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Alright, let’s get back to the transcript of the show. Enjoy!


Darren Wong: So hey, Alicia, thanks for joining in. 

Alicia Mou: Hi, Darren. 

Darren: Hey. So thanks for joining the show. And then First of all, please it’d be great if you could introduce yourself to the audience.

Alicia: Sure. Hi, everyone. My name is Alicia. I am the senior legal counsel at import Anna, and also the head of governance and also one of the cofounders of Prop tech Institute. So InfraRed NF is a joint venture real estate private equity fund between InfraRed Capital Partners, which is formerly HSBC specialist investments, and for Vervain resources, which was formerly an app in China. So our focus is on mezzanine financing and also value add investing in Greater China. So born and raised in Hong Kong, Real Estate has always been a very big part of my life and career. So prior to joining InfraRed NF, I was a solicitor at Woo Kwan Lee & Lo where I worked closely with many prominent Hong Kong based real estate developers, such as Cheung Kong Hutchison in their restructuring, and also New World in their privatization of New World China land.

Darren: Actually now think on it, I have known you for so long, almost like 10 years now. This is a really impressive list of things you have done already. Wow. That made me kind of insecure about my own career. But then this is exciting because like, I’ve always wanted to know about Chinese real estate. So we have talked about this before is that like, you know, you’re just someone that’s really close in the market. So it’d be great to have your one two and then tell the audience more about what’s going on and then something that they should be aware of? So the first question I have is that so something that even I don’t understand, really, for Chinese real estate markets, right? There is different zoning, what does that even mean?

Alicia: Sure, actually, this is a really big theme, and the Chinese real estate market in these past few years. And this is the concept of mega city clusters, or sometimes called mega hubs. This is typically defined as a group of two or more adjacent metropolitan cities. And a well known example to many of our Hong Kong viewers would probably be the Pearl River Delta greater Bay Area, which Hong Kong is a part of. The other city clusters that people may have heard of is the jjj (jing-jin-Ji), a bit of a mouthful out there, which is the bay bay region, so the northern part of China, the Yangtze River Delta, so that’s basically Shanghai and the surrounding region. And maybe less well known as the western parts, doesn’t have a very fancy name coining it yet, but sometimes people refer to the CC like Chongqing and Chengdu, which are the anchor cities of the western part of China. And also the central part of China with Wuhan actually as its core.

So it is particularly interesting, actually, when you look at China at night on a NASA satellite map, you see the city clusters I mentioned just now are the ones that shine the most brightly at night. So meaning they’re the most active cities, despite already after office hours time, so they’re the most active cities. So sometimes in terms of investment thesis, our focus is definitely on these mega city clusters. And we sometimes say we’re chasing the stars.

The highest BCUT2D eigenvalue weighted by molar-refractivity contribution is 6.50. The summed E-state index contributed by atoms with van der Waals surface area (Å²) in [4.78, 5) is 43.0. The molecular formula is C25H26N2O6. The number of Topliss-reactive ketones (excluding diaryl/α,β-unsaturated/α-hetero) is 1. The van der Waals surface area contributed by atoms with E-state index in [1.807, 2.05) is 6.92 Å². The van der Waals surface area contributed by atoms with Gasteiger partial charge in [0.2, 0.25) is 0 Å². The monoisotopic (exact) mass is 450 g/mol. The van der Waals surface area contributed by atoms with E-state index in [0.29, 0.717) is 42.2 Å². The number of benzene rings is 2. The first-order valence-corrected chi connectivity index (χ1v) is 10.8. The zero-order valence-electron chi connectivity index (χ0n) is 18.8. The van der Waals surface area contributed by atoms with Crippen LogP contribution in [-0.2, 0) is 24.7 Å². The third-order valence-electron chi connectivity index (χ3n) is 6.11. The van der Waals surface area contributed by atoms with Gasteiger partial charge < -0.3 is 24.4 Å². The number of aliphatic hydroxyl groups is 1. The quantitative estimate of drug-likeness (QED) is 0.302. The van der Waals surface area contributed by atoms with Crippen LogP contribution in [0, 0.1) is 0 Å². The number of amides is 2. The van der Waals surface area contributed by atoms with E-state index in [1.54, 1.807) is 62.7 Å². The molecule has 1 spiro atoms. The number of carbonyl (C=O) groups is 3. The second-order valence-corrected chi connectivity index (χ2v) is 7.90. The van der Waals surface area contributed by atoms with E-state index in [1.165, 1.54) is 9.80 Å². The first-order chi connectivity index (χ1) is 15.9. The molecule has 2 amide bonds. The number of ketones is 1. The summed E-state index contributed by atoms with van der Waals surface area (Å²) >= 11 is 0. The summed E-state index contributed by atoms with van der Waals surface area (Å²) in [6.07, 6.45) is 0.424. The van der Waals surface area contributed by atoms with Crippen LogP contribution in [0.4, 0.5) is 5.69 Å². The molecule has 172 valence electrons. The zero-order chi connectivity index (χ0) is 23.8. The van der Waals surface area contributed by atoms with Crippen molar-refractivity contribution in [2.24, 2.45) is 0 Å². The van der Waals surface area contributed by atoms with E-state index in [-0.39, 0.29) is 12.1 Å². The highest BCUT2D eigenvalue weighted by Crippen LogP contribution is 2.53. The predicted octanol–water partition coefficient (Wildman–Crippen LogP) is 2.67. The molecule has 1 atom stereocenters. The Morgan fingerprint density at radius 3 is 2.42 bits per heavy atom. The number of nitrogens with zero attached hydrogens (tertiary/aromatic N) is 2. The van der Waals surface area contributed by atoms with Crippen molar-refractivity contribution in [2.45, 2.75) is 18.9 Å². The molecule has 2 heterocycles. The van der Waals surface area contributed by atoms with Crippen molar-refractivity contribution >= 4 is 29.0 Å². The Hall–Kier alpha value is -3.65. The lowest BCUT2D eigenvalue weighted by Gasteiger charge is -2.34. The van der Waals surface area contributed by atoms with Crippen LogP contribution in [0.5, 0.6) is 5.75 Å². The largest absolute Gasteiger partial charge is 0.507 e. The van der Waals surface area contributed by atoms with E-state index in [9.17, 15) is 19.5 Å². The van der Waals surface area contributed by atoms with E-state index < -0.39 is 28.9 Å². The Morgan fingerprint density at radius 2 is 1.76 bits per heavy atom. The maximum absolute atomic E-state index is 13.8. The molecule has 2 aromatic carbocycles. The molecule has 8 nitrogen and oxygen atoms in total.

Darren: That’s cool. I hope I can find that.

Alicia: So actually, I just want to build on to that. I think the investing in these mega city clusters would continue to grow. And the really recent, the two sessions held in Beijing the “Lianghui,” it was announced that the PRC government will continue to drive, and leverage the role of these leading cities and city clusters and driving the overall development of the PRC economy and also driving urbanization. And from that increasing employment and also economic growth. And because this theme is continually mentioned, I really do believe that this theme urbanization and investing in Mega city clusters will continue to be a driving force in the Chinese real estate market.

Darren: That’s good. That’s very informative, because I get there’s a lot of things going on. So it was something that I was curious about too, because we’re in Hong Kong, and we’ve heard a lot of things about the greater Bay Area, and in the future, the potential of it. So I kind of want to pick your brain about like— what do you think of the real estate market for the greater Bay Area? And also, do you think it’s like, too early, is it too overly dramatic? And what are the activities like at the moment?

Alicia: Well, definitely, there’s a lot of interest surrounding the greater Bay Area. I think in particular, people based in Hong Kong were particularly interested in seeing how we could gain exposure to the Chinese real estate market in somewhat more familiar areas, because it’s a bit closer to us. So um, well definitely for our companies and areas that we are actively looking into. And we actually see a lot of activities there already. Whether one of them is tuition or even from private buyers. So off the 11 cities that’s from part of the greater Bay Area, I think, definitely Shenzhen is the hottest and I think the city that most investors would feel most comfortable with being a tier one city, and with also a lot of growth. In fact, this may be a surprise, but despite the COVID-19 situation, in April, the residential prices in Shenzhen continue to hike up by 10%